Health officials are warning about an aggressive type of mosquito which had tested for positive for West Nile virus in The Woodlands.
The Asian tiger mosquito, known to be extremely aggressive, bites during the day instead of at night like its counterpart, the southern house mosquito.
Because they hunt for blood during the daylight hours, controlling them is almost impossible.
"There's not a spray program for the daytime mosquitoes because they've gone into hiding," said The Woodlands Environmental Services Manager Lynne Aldrich.
The Asian tiger mosquito is very distinct with white stripes covering its black body.
Aldrich said the common mosquito tends to prefer biting birds but not the Asian tiger.
"(The Asian tiger) mosquitoes will bite pretty much anything," said Aldrich. "They are very aggressive and fast."
To make matters worse, the common mosquito is only capable of transmitting West Nile virus to humans but the Asian tiger mosquito has been known to carry at least four other potentially deadly viruses, including Dengue fever.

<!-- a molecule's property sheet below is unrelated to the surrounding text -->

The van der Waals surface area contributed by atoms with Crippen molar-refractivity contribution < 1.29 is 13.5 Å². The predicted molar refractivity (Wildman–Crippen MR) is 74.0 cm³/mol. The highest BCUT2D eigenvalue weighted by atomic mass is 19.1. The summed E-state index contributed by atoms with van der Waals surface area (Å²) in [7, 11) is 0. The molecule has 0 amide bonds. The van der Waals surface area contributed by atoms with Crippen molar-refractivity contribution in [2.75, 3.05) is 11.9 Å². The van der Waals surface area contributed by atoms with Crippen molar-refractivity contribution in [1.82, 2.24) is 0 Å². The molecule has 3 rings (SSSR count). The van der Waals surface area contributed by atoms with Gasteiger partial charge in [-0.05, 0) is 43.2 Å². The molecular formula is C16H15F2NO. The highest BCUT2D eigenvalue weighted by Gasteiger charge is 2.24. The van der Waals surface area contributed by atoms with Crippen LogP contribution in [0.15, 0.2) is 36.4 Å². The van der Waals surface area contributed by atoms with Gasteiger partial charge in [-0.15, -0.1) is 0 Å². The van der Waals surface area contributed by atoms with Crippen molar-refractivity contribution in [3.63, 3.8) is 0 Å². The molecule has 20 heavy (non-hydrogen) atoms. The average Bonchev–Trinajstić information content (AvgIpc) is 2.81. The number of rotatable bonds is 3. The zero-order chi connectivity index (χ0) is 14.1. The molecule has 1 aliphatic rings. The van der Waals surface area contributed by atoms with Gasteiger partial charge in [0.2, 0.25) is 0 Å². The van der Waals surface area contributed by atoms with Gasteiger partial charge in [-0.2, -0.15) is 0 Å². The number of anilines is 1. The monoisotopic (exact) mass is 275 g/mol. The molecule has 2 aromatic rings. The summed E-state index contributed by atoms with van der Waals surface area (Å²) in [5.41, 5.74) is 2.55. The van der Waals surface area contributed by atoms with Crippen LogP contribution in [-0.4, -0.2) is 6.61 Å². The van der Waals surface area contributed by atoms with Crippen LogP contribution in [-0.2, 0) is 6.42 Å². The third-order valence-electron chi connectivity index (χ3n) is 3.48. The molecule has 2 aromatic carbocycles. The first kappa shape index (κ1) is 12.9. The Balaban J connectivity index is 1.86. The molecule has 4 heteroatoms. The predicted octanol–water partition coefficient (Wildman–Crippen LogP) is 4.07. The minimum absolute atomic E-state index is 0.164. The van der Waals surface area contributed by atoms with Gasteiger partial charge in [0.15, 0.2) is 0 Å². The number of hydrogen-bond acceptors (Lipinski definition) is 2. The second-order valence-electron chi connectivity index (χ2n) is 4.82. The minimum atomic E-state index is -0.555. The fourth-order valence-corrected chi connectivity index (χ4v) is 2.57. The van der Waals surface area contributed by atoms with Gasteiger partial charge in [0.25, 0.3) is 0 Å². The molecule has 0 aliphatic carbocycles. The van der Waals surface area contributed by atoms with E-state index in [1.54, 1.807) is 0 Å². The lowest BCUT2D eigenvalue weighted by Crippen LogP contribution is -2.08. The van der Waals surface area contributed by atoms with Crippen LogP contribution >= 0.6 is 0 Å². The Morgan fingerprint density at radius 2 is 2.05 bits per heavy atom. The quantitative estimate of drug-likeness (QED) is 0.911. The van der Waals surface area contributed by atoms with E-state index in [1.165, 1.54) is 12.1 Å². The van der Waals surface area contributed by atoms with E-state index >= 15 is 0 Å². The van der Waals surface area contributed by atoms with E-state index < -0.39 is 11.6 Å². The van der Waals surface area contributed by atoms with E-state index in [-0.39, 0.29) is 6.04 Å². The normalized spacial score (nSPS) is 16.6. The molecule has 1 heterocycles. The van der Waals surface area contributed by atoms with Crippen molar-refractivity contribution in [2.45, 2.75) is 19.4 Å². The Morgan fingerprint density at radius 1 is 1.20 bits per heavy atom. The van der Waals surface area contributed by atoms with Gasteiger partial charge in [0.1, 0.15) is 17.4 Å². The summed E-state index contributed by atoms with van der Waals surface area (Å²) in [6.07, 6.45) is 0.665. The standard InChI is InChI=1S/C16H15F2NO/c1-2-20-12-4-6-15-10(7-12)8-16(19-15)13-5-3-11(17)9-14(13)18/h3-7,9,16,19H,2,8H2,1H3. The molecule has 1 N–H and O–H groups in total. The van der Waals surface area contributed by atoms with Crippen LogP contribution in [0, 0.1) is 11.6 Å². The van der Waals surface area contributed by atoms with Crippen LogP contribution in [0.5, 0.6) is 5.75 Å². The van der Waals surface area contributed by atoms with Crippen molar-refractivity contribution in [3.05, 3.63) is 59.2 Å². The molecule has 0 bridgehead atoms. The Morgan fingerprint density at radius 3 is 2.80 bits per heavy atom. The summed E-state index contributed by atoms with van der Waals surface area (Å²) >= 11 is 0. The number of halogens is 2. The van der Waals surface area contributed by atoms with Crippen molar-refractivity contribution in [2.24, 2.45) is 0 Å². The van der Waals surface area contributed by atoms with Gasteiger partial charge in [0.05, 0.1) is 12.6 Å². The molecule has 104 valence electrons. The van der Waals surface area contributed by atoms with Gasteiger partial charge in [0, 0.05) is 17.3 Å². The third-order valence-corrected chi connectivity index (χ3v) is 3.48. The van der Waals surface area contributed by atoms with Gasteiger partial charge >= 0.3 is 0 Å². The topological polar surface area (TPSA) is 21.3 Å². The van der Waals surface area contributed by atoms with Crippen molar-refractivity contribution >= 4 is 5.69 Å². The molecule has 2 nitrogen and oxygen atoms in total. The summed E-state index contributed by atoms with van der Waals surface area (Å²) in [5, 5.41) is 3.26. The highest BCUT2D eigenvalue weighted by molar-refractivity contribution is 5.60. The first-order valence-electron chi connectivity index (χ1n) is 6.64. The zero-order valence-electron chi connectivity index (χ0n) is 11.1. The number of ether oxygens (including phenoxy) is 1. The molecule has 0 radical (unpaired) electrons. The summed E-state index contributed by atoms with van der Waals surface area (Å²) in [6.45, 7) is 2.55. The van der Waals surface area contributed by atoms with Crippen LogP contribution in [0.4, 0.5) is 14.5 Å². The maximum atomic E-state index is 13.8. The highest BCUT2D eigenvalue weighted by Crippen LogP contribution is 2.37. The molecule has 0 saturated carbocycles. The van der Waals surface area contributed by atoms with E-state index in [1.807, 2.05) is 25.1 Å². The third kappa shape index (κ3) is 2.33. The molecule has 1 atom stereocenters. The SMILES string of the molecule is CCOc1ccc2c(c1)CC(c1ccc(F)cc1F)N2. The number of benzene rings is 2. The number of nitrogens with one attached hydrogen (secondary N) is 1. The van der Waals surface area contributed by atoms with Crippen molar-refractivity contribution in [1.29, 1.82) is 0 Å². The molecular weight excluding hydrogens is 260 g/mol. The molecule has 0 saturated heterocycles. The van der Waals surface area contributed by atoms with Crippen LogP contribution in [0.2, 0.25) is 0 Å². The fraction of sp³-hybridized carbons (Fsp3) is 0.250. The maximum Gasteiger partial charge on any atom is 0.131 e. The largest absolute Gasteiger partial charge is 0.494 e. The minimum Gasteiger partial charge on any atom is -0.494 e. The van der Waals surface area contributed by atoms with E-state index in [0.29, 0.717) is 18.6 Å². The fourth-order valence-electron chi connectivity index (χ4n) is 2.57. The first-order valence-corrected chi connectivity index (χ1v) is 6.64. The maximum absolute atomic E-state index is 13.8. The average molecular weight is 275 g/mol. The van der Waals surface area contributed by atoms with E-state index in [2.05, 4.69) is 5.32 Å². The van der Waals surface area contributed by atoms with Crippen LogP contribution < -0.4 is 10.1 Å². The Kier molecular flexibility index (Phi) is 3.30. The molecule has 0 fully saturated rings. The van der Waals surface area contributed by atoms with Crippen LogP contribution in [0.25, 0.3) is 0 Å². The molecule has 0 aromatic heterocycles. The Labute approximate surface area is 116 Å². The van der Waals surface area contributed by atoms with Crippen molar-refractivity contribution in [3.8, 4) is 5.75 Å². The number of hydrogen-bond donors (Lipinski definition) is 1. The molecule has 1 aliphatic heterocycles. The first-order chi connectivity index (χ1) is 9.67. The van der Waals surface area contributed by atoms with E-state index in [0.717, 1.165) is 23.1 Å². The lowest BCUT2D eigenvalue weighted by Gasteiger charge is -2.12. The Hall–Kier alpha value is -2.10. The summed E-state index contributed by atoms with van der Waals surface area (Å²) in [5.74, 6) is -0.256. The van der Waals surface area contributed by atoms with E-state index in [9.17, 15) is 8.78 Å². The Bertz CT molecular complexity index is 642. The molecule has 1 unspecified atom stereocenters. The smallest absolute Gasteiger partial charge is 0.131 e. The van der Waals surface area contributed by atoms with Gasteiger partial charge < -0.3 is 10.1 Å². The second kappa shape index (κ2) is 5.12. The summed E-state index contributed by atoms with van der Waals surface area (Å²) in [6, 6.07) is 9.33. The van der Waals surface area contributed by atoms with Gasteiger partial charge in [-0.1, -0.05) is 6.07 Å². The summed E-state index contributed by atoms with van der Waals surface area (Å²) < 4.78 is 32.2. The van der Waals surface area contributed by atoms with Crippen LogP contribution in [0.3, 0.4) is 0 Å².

According to Aldrich, only one mosquito was found to be carrying the West Nile virus in The Woodlands in 2012. So far this year, she said 97 mosquitoes have been found to be carrying West Nile, and we're still a month away from peak season.
"To have it start this early and be this active, we're probably in for it," Aldrich said.
Experts said Asian tiger mosquitoes are very weak fliers that don't stray far from their breeding sites. Your best bet to keep them away is check all containers often for standing water.
"They go from egg to adult in maybe three or four days," Aldrich said. "So it needs to be (cleared of standing water) twice a week to keep that under control."